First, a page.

Joining the Clinic that Provided your Clinical Fellowship
When starting your career, a good option is to contact the clinic that provided your clinical fellowship experience. Your clinical fellowship supervisor may be interested in providing you will a full-time employment opportunity. If the clinic doesn’t have any available positions, your supervisor may also be able to connect you with other job leads in the area.
Opening an Independent Practice
You may consider opening an independent practice or a partnership with another SLP once you’re licensed as an SLP in New Hampshire. There are plenty of benefits to being your own boss, including being able to set your own schedule and selecting the right number and population of patients to serve.
Pursuing Job Openings in New Hampshire
You might also be interested in working in the school system or in clinics, rehab centers, or hospitals throughout the state. A few SLP employers include:
- Swing for the Stars Pediatric Therapy
- Home Health VNA
- Speech Therapy Solutions
- Clearly Speaking
- Joseph Hospital
- Dysphagia Management Systems
- Northeast Rehab
- Catholic Medical Center
- Fox Rehabilitation
- Heritage Healthcare
- Gateways Community Services
- Mascenic Regional
- PPR Education Services
Step 5. Renew Your License and Complete Continuing Education Requirements
In New Hampshire, you’ll need to renew your license every two years in order to maintain current licensure. You’ll be sent a renewal notice with an application packet at least a month before you’re due to renew your license.
You’ll also be required to complete 30 hours of continuing education every two years, or 15 hours each year.
15 of the contact hours must be directly related to clinical procedures in SLP.
Your continuing education must come from the American Speech-Language-Hearing Association’s conferences, seminars, workshops, and webinars. You can browse ASHA’s continuing education opportunities here.
Speech-Language Pathology Salary in New Hampshire
Experienced speech-language pathologists in New Hampshire earned an average salary of $80,371 as of 2015 according to the state’s Economic & Labor Market Information Bureau. SLPs earned an average salary of $70,762 that year. Hourly wages ranged from $34.02 to $38.64 for these categories.
The Bureau provides the range of salaries for speech-language pathologists in the major metropolitan areas of New Hampshire.
Shown below is the range from the average to that of SLPs with experience:
Greater Concord Area:
- Annual: $76,378 – $88,171
- Hourly: $36.72 – $42.39
- Annual: $75,296 – $82,742
- Hourly: $36.20 – $39.78
- Annual: $66,019 – $73,819
- Hourly: $31.74 – $35.49
- Annual: $77,085 – $86,154
- Hourly: $37.06 – $41.42
- Annual: $67,454 – $74,672
- Hourly: $32.43 – $35.90
- Annual: $70,741 – $78,874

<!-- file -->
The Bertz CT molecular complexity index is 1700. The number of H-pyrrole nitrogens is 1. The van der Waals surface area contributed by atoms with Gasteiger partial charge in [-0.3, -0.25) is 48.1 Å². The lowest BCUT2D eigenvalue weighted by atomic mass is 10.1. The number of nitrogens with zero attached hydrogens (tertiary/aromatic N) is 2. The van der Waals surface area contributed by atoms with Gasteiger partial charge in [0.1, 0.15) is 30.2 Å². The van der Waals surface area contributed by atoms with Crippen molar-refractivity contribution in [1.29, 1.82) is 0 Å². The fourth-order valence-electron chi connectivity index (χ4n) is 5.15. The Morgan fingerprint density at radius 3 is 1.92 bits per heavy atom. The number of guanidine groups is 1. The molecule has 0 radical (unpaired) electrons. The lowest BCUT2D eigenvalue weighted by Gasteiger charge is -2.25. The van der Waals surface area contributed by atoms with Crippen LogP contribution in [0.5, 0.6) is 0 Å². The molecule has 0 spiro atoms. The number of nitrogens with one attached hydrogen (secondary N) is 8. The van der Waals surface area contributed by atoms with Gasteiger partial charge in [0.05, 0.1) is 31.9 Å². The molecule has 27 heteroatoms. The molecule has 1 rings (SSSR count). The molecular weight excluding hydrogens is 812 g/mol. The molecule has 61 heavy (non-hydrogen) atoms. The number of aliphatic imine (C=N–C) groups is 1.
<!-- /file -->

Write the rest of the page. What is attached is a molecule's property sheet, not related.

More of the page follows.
- Hourly: $34.01 – $37.92
The New Hampshire Economic & Labor Market Information Bureau expects the number of jobs to increase by 11.6% between 2014 and 2024—opening up an average of 22 jobs a year during this time frame.
The nonmetropolitan area of northern New Hampshire had the 5th highest concentration of jobs for SLPs of any rural area in the country in 2015 according to the US Bureau of Labor Statistics.
A High-Paying Career that Offers Job Satisfaction
Two prominent news publications featured the high salaries and levels of job satisfaction evinced by speech-language pathologists. Forbes reported on the results of a survey that the salary specialist company PayScale.com conducted on more than 2 million employees. When asked if they thought that their work made the world a better place, SLPs responded in the affirmative. Based on these results, speech-language pathology ranked among the top 25 most meaningful jobs that pay well.
US News & World Report noted that the average salary for SLPs increased by 6.9% between 2010 and 2014. This publication rated the profession as the 19th best type of health care job to have.
While 53% of New Hampshire’s speech-language pathologists worked in schools in 2014, the health care industry employed one-third of the state’s professionals. Clinics that feature speech-language pathology are found throughout the state:
- Bedford: Milestones Pediatric Therapy Center
- Concord: KidSpeak Therapies, LLC
- Hampton Falls: Clearly Speaking Pediatric Speech & Language Therapy
- Hampton Falls: Miracle Farm Speech Therapy, LLC
- Londonderry: Little Bites Feeding and Speech Therapy, LLC
- Londonderry: Premier Speech Therapy, LLC
- Nashua: SNH Speech Therapy & Learning Center, LLC
- Salem: Irene E. Cohen, MS
Detailed Salary Analysis for Speech-Language Pathologists in New Hampshire
The US Bureau of Labor Statistics provides a breakdown of the salaries for New Hampshire’s speech-language pathologists by percentile as of 2015: